Why are Australians so scared to smile?

ABOUT two weeks ago, a woman walking towards me gave me a big grin. I felt immediately self-conscious because I didn’t know what was wrong with me. Were my pants on inside out, was my hair standing up in a strange way? I wondered if maybe I knew her.

As I walked closer she nodded. I stopped and asked: ‘‘I’m sorry, do I know you?’’ She shook her head. ‘‘No, I just thought the colour of your hair looked beautiful in this light.’’

I was taken aback by her friendliness and the nice compliment. And it occurred to me afterwards that having a stranger smile at us in this country is so unusual that we feel thrown. Which contrasts profoundly to life in America. Continue Reading →


Couch Potatoes Are In

I call it CBGO: ‘‘can’t be bothered going out’’ syndrome; and it’s happening to many people I know.

When it comes to going out at night in particular, I’ve noticed myself and others around me growing increasingly lazy.

For my part, I’m hoping it was just winter. I’m hugely unhappy with the lack of energy I have once the sun goes down. There was a time — oh, there was a time — when pubs, nightclubs and theatre beckoned, when I couldn’t wait to put on heels and red lipstick and escape into the world.

Nowadays, at the end of a day I can’t think of anything better than putting on slippers and curling up on the couch with a good book or movie. My significant other feels the same. Continue Reading →


Stay At Home Dads

Women  told SAHDs will cheat on them putting feminism back 20 years.

I HAVE taken umbrage at a recent article by writer Vicki Larson, blogging in OMG Chronicles and Huffington Post about stay at home dads. Apparently the new warning bell issued by women for women is that SAHDs are more likely to cheat. Where, oh where, has female common sense gone on this one?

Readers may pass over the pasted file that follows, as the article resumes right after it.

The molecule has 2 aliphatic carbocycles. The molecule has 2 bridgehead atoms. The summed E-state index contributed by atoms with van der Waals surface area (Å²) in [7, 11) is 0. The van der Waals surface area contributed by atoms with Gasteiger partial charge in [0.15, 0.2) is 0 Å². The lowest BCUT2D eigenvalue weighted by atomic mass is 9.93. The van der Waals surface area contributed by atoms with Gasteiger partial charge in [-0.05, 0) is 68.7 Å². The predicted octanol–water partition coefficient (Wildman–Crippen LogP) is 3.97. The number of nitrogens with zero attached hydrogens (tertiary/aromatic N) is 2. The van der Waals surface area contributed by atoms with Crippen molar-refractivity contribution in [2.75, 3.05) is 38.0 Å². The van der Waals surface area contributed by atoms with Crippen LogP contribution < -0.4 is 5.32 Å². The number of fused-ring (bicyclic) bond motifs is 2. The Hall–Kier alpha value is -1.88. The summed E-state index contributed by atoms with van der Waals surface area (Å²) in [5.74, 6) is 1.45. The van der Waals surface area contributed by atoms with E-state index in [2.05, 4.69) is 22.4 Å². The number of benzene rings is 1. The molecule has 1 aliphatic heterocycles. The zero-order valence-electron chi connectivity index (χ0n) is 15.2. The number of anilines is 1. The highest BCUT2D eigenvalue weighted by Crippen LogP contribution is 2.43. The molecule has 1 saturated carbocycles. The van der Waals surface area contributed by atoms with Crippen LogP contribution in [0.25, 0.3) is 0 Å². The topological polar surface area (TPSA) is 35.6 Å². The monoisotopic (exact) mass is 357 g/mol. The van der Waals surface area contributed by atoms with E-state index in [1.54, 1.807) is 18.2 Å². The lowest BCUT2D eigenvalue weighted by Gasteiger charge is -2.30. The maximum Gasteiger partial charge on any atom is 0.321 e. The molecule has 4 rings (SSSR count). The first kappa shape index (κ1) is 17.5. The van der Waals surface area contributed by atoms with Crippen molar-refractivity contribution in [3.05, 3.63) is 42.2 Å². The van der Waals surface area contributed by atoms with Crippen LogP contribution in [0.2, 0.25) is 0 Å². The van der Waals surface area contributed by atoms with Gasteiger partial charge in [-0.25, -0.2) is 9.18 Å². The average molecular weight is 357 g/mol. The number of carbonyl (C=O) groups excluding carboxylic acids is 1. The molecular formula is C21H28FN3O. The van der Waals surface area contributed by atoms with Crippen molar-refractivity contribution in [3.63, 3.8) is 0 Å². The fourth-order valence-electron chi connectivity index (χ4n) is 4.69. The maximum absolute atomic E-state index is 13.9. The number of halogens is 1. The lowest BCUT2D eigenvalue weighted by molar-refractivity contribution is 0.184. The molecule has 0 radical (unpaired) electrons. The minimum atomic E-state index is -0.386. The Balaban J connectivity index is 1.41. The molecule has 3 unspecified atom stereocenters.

For those who haven’t caught on yet, SAHDs is being identified as a new social phenomenon. There are an estimated 1.4 million fathers at home and taking care of children full-time in the US, according to a study by Appalachian State University, although this figure is debated. The new Australian TV show House Husbands is a ratings success. Continue Reading →


The Sandwhich generation and Gen X-austed

Trapped between kids who never leave home and ageing parents living longer, leaving kids late has its real problems.

IT’s a strange phenomenon to observe: people who decided to have children late trapped in a world where three things are happening simultaneously. They are having to take kids through the teenage years and the end of high school;, at the same time as women going into perimenopause and men into andropause; at the same time as having to deal with ageing or sick parents.

The years of supposed freedom of many of us are thus being hamstrung from both ends: by kids who never leave home and ageing parents who are living lomger. Continue Reading →


Pet Prozac

Many pets today are said to be depressed and given Prozac. But none of us fare well in captivity.

I WATCHED an interesting show a while ago about a miserable parrot. In an episode of the program Bondi Vet, Chris Brown treated a self-mutilating parrot suffering depression.

The bird had fallen in love with its owner, and would self-mutilate by ripping out its feathers when it saw her with her husband, Brown said. The parrot would also charge at the man and act in an aggressive manner to intimidate the other male in the household.

The vet decided that ‘‘Harry’’ was seeking attention and sympathy, and put him on the antidepressant Prozac. Harry’s feathers started growing back after a few weeks and his hostility towards his male owner disappeared. Continue Reading →